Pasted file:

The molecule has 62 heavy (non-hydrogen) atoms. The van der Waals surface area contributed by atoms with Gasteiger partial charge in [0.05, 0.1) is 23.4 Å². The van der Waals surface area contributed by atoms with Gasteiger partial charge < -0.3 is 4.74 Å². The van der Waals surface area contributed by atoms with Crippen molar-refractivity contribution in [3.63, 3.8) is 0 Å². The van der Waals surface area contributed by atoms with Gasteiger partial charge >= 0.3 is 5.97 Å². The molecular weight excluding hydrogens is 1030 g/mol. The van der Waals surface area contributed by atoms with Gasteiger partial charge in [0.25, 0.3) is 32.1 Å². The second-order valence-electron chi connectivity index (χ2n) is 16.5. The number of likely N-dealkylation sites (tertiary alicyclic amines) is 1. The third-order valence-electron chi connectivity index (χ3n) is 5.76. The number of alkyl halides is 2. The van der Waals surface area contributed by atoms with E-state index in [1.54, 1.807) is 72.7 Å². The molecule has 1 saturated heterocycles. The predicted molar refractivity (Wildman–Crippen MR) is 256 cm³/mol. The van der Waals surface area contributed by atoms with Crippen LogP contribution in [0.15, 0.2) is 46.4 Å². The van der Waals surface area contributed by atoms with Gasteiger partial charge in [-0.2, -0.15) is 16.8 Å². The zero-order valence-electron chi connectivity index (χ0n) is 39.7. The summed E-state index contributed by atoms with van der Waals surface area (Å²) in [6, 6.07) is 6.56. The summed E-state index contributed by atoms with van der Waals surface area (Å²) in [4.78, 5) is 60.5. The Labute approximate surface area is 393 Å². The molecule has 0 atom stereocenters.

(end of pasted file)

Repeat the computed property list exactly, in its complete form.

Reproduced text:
The molecule has 62 heavy (non-hydrogen) atoms. The van der Waals surface area contributed by atoms with Gasteiger partial charge in [0.05, 0.1) is 23.4 Å². The van der Waals surface area contributed by atoms with Gasteiger partial charge < -0.3 is 4.74 Å². The van der Waals surface area contributed by atoms with Crippen molar-refractivity contribution in [3.63, 3.8) is 0 Å². The van der Waals surface area contributed by atoms with Gasteiger partial charge >= 0.3 is 5.97 Å². The molecular weight excluding hydrogens is 1030 g/mol. The van der Waals surface area contributed by atoms with Gasteiger partial charge in [0.25, 0.3) is 32.1 Å². The second-order valence-electron chi connectivity index (χ2n) is 16.5. The number of likely N-dealkylation sites (tertiary alicyclic amines) is 1. The third-order valence-electron chi connectivity index (χ3n) is 5.76. The number of alkyl halides is 2. The van der Waals surface area contributed by atoms with E-state index in [1.54, 1.807) is 72.7 Å². The molecule has 1 saturated heterocycles. The predicted molar refractivity (Wildman–Crippen MR) is 256 cm³/mol. The van der Waals surface area contributed by atoms with Crippen LogP contribution in [0.15, 0.2) is 46.4 Å². The van der Waals surface area contributed by atoms with Gasteiger partial charge in [-0.2, -0.15) is 16.8 Å². The zero-order valence-electron chi connectivity index (χ0n) is 39.7. The summed E-state index contributed by atoms with van der Waals surface area (Å²) in [6, 6.07) is 6.56. The summed E-state index contributed by atoms with van der Waals surface area (Å²) in [4.78, 5) is 60.5. The Labute approximate surface area is 393 Å². The molecule has 0 atom stereocenters.